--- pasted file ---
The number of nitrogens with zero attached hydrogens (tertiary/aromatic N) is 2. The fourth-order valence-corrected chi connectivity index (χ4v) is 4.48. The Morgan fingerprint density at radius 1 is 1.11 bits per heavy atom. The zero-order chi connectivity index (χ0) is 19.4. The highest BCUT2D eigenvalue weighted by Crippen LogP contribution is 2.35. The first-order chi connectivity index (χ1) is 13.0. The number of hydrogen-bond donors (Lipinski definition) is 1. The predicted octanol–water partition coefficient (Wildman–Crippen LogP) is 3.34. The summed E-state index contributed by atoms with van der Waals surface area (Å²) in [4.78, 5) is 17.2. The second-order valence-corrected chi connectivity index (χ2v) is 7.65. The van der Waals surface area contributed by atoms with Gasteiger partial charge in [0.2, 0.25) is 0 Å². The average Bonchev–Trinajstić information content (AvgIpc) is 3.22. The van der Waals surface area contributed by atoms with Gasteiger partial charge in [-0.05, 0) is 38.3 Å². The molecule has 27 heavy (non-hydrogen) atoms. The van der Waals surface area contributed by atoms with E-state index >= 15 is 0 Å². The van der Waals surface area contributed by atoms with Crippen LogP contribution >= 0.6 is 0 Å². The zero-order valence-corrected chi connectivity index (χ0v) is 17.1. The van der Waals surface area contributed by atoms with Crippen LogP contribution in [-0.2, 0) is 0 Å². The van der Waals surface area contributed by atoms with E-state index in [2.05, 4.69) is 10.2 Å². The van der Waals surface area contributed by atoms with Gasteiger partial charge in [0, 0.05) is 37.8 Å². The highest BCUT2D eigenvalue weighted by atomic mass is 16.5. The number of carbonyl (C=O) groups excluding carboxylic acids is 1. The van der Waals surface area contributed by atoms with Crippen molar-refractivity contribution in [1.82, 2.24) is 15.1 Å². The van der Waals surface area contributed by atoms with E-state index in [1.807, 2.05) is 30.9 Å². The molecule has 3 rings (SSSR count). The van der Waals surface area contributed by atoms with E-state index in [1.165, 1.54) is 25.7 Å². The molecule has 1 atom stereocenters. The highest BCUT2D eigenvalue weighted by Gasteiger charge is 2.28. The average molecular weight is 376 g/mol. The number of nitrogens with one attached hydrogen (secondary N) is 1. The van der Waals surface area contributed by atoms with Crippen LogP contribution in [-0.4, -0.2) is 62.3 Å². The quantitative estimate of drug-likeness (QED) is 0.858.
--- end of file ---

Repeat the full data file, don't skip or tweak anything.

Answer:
The number of nitrogens with zero attached hydrogens (tertiary/aromatic N) is 2. The fourth-order valence-corrected chi connectivity index (χ4v) is 4.48. The Morgan fingerprint density at radius 1 is 1.11 bits per heavy atom. The zero-order chi connectivity index (χ0) is 19.4. The highest BCUT2D eigenvalue weighted by Crippen LogP contribution is 2.35. The first-order chi connectivity index (χ1) is 13.0. The number of hydrogen-bond donors (Lipinski definition) is 1. The predicted octanol–water partition coefficient (Wildman–Crippen LogP) is 3.34. The summed E-state index contributed by atoms with van der Waals surface area (Å²) in [4.78, 5) is 17.2. The second-order valence-corrected chi connectivity index (χ2v) is 7.65. The van der Waals surface area contributed by atoms with Gasteiger partial charge in [0.2, 0.25) is 0 Å². The average Bonchev–Trinajstić information content (AvgIpc) is 3.22. The van der Waals surface area contributed by atoms with Gasteiger partial charge in [-0.05, 0) is 38.3 Å². The molecule has 27 heavy (non-hydrogen) atoms. The van der Waals surface area contributed by atoms with E-state index >= 15 is 0 Å². The van der Waals surface area contributed by atoms with Crippen LogP contribution >= 0.6 is 0 Å². The zero-order valence-corrected chi connectivity index (χ0v) is 17.1. The van der Waals surface area contributed by atoms with Crippen LogP contribution in [-0.2, 0) is 0 Å². The van der Waals surface area contributed by atoms with E-state index in [2.05, 4.69) is 10.2 Å². The van der Waals surface area contributed by atoms with Gasteiger partial charge in [0, 0.05) is 37.8 Å². The highest BCUT2D eigenvalue weighted by atomic mass is 16.5. The number of carbonyl (C=O) groups excluding carboxylic acids is 1. The van der Waals surface area contributed by atoms with Crippen molar-refractivity contribution in [1.82, 2.24) is 15.1 Å². The van der Waals surface area contributed by atoms with E-state index in [1.807, 2.05) is 30.9 Å². The molecule has 3 rings (SSSR count). The van der Waals surface area contributed by atoms with E-state index in [1.165, 1.54) is 25.7 Å². The molecule has 1 atom stereocenters. The highest BCUT2D eigenvalue weighted by Gasteiger charge is 2.28. The average molecular weight is 376 g/mol. The number of nitrogens with one attached hydrogen (secondary N) is 1. The van der Waals surface area contributed by atoms with Crippen LogP contribution in [-0.4, -0.2) is 62.3 Å². The quantitative estimate of drug-likeness (QED) is 0.858.